27 The standard of Indian tribal sovereignty is anomalous to the immunity concept in general, since both sister states and foreign nations are amenable to state laws, while tribes traditionally have not been so accountable. "Foreign Service Immunities Act of 1976", Act of October 21, 1976, 90 Stat. 2891, 2892, 2897 (codified at 28 U.S.C. §§ 1330, 1602, 1611 ). (Foreign nations may be sued in either state or federal court for activities involving commercial intercourse or real property in the United States, and an implied waiver of immunity will not prevent suit). Nevada v. Hall, 440 U.S. 410, 416, 99 S. Ct. 1182, 1186, 59 L. Ed. 2d 416 . (Non-accountability of a sovereign in its own courts does not also give immunity in another sovereign's courts). See also, Morgan v. Colorado River Indian Tribe, 103 Ariz. 425, 443 P.2d 421, 424, n. 1 . (Indian Tribe held immune from suit, but court noted that if the defendant had been a foreign nation, it could be sued in either state or federal court). For a discussion of the confusion surrounding "sovereign immunity" as applied to American Indian Tribes, see generally, Wright, Sovereignty: Indian Sovereignty and Tribal Immunity from Suit, 8 Am. Indian L.Rev. 401 . (The concept of sovereign immunity in the context of its English history and American adaptation is distinguished from immunity of sister states, foreign states and tribal custom).
28 Johnson v. M'Intosh, 21 U.S. (8 Wheat.) 543, 5 L. Ed. 541 . The court reasoned that conquest over the Indians resulted in white ownership and title to Indian lands, subject to a right of continued Indian occupancy use. Johnson v. M'Intosh, supra, 21 U.S. at 572 through 574.
29 In Cherokee Nation v. Georgia, 30 U.S. (5 Pet.) 1, 8 L. Ed. 25 , the Court indicated that federal jurisdiction derived from the status of Indian tribes as "domestic dependent nations . . . in a state of pupilage", whose relationship with the United States resembled that of "a ward to his guardian". Cherokee Nation is generally considered the genesis case undergirding the concept of tribal immunity, but the justices split three ways on the question of immunity: (1) Tribes are domestic dependent nations; (2) Tribes are sovereign nations; and (3) Tribes have no sovereignty. Though Cherokee Nation did not clearly define the sovereign status of tribes, it did articulate some notion of tribal sovereignty in a four-justice bloc, this notion providing a stronger basis for the Indian sovereignty doctrine under the territorial analysis of Worcester v. Georgia, 31 U.S. (6 Pet.) 515, 560, 8 L. Ed. 501 . See generally, Lytle, The Supreme Court, Tribal Sovereignty, and Continuing Problems of State Encroachment into Indian Territory, 8 Am. Indian L.Rev. 65, 69 .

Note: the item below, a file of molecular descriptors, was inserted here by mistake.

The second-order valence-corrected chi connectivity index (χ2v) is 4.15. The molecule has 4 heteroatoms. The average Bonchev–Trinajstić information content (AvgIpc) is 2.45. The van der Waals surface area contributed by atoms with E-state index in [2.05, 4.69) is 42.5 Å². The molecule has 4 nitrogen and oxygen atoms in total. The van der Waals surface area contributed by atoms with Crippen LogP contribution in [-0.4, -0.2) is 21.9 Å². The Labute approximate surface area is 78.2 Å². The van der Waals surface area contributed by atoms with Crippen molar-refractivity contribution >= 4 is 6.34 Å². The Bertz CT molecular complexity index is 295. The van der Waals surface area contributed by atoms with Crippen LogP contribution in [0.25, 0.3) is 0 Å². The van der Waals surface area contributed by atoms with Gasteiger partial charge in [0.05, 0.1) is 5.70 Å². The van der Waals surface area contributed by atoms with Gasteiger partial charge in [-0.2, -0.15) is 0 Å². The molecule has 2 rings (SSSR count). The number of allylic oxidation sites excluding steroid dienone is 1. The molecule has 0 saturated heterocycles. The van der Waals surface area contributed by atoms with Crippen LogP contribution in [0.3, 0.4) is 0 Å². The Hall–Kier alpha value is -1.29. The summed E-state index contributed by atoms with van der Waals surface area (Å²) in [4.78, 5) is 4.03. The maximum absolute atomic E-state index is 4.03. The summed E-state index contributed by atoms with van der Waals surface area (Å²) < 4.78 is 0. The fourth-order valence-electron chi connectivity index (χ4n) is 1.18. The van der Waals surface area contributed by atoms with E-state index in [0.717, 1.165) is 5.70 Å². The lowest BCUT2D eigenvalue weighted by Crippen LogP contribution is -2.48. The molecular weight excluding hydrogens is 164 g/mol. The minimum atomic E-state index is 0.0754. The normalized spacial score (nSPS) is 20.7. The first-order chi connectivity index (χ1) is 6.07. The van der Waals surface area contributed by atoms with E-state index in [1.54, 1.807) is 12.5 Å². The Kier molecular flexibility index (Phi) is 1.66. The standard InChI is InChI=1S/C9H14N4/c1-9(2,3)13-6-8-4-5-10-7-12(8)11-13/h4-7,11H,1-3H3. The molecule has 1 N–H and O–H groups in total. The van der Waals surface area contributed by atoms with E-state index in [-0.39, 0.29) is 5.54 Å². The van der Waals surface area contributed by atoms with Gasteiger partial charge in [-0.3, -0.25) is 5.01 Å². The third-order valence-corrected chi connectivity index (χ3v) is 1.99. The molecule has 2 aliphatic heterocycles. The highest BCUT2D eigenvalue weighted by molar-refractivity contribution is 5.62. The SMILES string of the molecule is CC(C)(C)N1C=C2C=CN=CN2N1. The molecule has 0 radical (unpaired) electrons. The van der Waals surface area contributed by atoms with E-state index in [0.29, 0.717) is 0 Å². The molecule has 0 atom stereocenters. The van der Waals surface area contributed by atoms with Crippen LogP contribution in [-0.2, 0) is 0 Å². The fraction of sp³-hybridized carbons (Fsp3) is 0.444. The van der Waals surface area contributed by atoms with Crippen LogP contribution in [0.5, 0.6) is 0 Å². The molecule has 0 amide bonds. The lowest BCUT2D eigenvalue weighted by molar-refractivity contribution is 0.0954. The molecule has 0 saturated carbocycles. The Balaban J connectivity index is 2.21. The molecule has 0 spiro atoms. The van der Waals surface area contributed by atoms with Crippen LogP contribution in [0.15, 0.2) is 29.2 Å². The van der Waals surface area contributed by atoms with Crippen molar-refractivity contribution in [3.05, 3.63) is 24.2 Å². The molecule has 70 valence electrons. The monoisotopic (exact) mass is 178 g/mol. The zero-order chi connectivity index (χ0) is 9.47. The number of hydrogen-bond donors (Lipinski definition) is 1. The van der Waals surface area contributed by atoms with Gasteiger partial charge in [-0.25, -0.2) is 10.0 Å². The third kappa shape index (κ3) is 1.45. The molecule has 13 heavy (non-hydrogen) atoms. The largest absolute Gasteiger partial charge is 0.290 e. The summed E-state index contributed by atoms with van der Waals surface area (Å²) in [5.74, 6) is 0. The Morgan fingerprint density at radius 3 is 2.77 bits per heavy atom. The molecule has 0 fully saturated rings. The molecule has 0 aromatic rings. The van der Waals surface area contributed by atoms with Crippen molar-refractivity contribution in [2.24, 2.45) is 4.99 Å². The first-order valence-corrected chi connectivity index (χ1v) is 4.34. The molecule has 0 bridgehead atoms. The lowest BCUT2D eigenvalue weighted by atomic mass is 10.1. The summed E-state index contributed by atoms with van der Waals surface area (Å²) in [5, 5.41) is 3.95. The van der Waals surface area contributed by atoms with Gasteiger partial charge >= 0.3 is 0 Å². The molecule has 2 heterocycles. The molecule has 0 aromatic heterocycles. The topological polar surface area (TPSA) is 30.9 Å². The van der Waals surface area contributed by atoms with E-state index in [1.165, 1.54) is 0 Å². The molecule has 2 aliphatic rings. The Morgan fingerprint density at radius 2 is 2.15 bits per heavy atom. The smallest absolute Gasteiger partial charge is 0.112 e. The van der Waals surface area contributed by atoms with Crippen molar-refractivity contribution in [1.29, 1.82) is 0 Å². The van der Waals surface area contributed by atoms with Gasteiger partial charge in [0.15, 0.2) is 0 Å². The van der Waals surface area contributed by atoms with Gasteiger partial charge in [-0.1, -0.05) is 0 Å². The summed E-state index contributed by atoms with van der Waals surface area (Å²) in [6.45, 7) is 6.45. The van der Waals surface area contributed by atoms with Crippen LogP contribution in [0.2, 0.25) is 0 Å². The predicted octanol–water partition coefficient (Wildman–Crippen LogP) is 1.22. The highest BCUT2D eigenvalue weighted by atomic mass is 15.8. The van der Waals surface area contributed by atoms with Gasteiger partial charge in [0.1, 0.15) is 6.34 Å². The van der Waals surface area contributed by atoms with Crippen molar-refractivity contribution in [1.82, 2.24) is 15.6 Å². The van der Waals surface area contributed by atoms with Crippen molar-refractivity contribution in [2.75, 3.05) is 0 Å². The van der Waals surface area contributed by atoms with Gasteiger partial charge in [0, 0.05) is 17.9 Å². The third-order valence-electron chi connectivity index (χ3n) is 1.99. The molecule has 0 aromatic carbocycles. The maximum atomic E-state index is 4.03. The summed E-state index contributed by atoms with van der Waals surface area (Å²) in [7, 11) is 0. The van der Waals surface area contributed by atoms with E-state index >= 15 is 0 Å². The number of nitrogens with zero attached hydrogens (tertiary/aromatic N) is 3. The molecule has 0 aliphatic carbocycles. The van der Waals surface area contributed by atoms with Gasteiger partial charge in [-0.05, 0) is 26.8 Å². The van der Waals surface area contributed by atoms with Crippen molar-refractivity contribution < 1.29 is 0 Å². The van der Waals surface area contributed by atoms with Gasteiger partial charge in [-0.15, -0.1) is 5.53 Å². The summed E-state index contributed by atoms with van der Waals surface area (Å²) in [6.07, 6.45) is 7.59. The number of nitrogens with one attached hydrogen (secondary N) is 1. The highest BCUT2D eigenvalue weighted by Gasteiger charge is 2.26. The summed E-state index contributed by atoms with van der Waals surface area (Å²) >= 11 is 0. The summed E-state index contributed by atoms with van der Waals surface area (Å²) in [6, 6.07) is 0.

30 See, e.g., United States v. Kagama, 118 U.S. 375, 383 through 385, 6 S. Ct. 1109, 1111 through 1114, 30 L. Ed. 228 .
31 See, e.g., Ex parte Crow Dog, 109 U.S. 556, 567, 3 S. Ct. 396, 403, 27 L. Ed. 1030 . (Because of the sovereignty doctrine, only a Tribe could punish the murder of one Indian by another on the reservation). See generally, Comment, Tribal Self-Government and the Indian Reorganization Act of 1934, 70 Mich.L.Rev. 935, 956 through 958 .
32 See, e.g., Organized Village of Kake v. Egan, 369 U.S. 60, 71 through 75, 82 S. Ct. 562, 568 through 571, 7 L. Ed. 2d 573 .
33 In Santa Clara Pueblo v. Martinez 436 U.S. 49, 98 S. Ct. 1670, 56 L. Ed. 2d 106 , a female tribal member sued the Tribe in federal court to prevent enforcement of a tribal ordinance. The ordinance, which she claimed was violative of the "Indian Civil Rights Act of 1968", infra note 43, denied tribal membership to children of tribal women who married nonmembers, but allowed membership to children of tribal men who married nonmembers. The Court held that since tribal forums were available and since the Indian Civil Rights Act did not expressly subject tribes to federal court jurisdiction in such civil actions, waiver of sovereign immunity could not be implied "but must be unequivocally expressed" to vindicate rights created under the Act. The right to habeas corpus relief under the Act did not by itself give rise to a general waiver of tribal immunity. Martinez, supra at 65, 66, 70 through 72, 98 S. Ct. at 1680 through 1681, 1683 through 1684.
34 Williams v. Lee, 358 U.S. 217, 79 S. Ct. 269, 3 L. Ed. 2d 251 . For a discussion of modern decline in traditional common-law immunities, see Note, In Defense of Tribal Sovereign Immunity, 95 Harvard L.Rev. 1058, 1062 through 1069 .
35 In Santa Clara Pueblo v. Martinez, supra note 33, 436 U.S. at 55 and 72, 98 S. Ct. at 1657 and 1684, federal court jurisdiction was denied, in spite of the "Indian Civil Rights Act of 1968", infra note 53, where a tribal membership dispute was found to be an internal tribal matter. In Williams v. Lee, supra note 34, 358 U.S. at 219 through 220 and 223, 79 S. Ct. at 270 through 272, where a non-Indian sought debt payment from a Navajo Indian Reservation couple, Arizona state jurisdiction was held to infringe on tribal self-government. But see Washington v. Confederated Tribes of the Colville Indian Reservation, 447 U.S. 134, 151, 156, 100 S. Ct. 2069, 2080, 2082 through 2083, 65 L. Ed. 2d 10 , reh'g. denied, 448 U.S. 911, 101 S. Ct. 25, 65 L. Ed. 2d 1172 . (State could tax on-reservation sale of cigarettes to non-Indians since such tax did not encroach on traditional tribal activities).
36 McClanahan v. State Tax Comm'n. of Arizona, supra note 18, 411 U.S. at 172, 93 S. Ct. at 1262.